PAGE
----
Today I’m participating in the Ultimate Blog Swap. You’ll find me posting over at Ashley Pichea about Fun and Active Devotion for Kids, and I’m excited to welcome Heidi to Dominique’s Desk:
I’m a baby person. Ask my mother, who bought me countless baby dolls and dresses and strollers and bottles, “Does Heidi like babies?” And she’ll laugh at you with the knowing chuckle only a mother can use and tell you about the way I’d rush home from kindergarten just so I could hold my new baby sister for hours on end and cried that I even had to leave her in the first place. I actually hated kindergarten because it meant I had to leave “my baby.” Who hates kindergarten? Apparently me, and all because of a baby. Babies are my thing. Always have been.
I had my first baby – Gabe – seven and a half years ago, and I’d be lying if I said caring for my first “real” baby came as easily as did caring for my baby dolls all those years before. Make believe is like that, I suppose, but I also have to add that I loved my real baby boy with a fierceness those dolls never knew.
Earning his smiles, hearing his coos and watching this little person thrive and learn and become under my nurturance surpassed all my imaginings of what motherhood entailed. It’s really one of those things that sounds so cliché that I don’t even want to write it, but he became the incontrovertible light of my life, and I mothered him with everything I had.
And then? Well, somewhere along the way he started growing up! My soft-cheeked, giggly little baby became a boy – a boy with thoughts and ideas and opinions of his own, different from the ones that come naturally to me. He loves Star Wars and wrestling and woodworking and the requisite boy things like playing in the mud and laughing at bodily functions, none of which speak to my soul the way they speak to his. Or really speak to my soul at all. Especially the bodily functions one.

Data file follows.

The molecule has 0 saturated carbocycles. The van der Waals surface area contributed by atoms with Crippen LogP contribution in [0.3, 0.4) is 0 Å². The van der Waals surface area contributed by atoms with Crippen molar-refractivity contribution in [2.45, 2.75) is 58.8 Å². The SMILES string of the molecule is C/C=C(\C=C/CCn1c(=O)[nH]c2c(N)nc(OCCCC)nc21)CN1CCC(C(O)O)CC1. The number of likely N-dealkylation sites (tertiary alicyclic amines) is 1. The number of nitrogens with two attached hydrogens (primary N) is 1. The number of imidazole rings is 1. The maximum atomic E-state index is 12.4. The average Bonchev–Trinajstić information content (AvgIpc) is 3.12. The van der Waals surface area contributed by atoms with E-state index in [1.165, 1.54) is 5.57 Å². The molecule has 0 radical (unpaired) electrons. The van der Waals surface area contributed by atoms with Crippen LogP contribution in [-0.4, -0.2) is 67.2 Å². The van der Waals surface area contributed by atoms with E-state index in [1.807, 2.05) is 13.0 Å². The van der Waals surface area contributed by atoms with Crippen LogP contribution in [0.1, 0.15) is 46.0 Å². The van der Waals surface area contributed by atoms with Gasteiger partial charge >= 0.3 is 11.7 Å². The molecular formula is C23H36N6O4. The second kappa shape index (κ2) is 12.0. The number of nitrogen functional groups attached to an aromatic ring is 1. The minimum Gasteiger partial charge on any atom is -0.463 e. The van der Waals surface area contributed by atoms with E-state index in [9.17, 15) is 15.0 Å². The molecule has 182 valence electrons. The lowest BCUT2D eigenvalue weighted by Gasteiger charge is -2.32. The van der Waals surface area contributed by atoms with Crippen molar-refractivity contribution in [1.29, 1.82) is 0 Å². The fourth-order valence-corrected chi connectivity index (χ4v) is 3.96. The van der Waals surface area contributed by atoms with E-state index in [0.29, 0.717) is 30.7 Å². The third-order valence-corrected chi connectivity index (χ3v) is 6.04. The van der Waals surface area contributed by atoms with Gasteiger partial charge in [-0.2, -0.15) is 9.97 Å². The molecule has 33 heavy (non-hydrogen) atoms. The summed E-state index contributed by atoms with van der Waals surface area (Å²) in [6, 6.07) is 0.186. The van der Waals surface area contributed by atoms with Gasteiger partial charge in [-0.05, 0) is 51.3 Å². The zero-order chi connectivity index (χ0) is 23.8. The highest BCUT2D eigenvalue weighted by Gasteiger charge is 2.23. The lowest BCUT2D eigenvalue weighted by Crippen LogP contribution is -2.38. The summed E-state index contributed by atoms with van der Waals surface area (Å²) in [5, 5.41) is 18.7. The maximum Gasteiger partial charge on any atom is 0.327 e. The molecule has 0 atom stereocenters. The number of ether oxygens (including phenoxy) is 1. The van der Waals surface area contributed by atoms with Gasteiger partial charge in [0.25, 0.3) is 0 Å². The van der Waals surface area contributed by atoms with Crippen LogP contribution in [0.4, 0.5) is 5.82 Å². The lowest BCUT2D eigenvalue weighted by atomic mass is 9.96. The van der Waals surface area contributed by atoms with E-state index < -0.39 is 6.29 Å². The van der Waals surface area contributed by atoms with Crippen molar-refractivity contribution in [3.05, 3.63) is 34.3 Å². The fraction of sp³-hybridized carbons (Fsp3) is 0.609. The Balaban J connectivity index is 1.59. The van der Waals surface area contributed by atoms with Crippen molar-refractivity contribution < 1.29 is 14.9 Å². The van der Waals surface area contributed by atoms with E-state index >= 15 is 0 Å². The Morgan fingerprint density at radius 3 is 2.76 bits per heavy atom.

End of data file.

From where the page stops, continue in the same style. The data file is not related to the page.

That one is so not my favorite!
Volunteering at his school last week I stopped into the principal’s office to say hello and she referred to him as a “guy.” A guy! When did my baby become A Guy? But she’s right. He’s a guy, his own person.
He was all along, of course, but it’s becoming so much more evident as he’s moved beyond his babyhood and preschool years and embraces his childhood years with abandon.
You could chalk it up to me being more of a baby person or you could attribute it to the general changes that come from moving through different stages of life. My husband and I have also experienced
secondary infertility and several miscarriages and loads of depression since having him, and I tend to think those things played as much of a role as the other things. But lately I’ve noticed a growing disconnect between him and me, and it doesn’t sit well in my heart. Not well at all! It’s even more pronounced now that we’ve been fortunate enough to add a second child to our family, a little girl who was born in January. Now when Isla cries I’m transported back to those early days with Gabe, days that remind me of the sweetness of loving and learning my first little guy.
I miss it.
I know kids mature and change; I’m ready for that, at least as much as any mother’s ready for it. I want him to grow and I want to see him develop his independence and his voice and his passions. But being the mother of a baby-who-too-quickly-became-a-toddler-who-too-quickly-became-a-preschooler I know our time is sacred, and I want to cover that disconnect now, before he turns into a tween and then a teen and it becomes that much more difficult.
Enter “Mom and Gabe’s Jar Of Fun!”
I’m so excited about this idea. We actually used it once when he was younger and had great success with it, and I think he’s looking forward to our updated version as much as I am!
The basic premise of our Jar of Fun is that the best relationships are founded on positive interactions.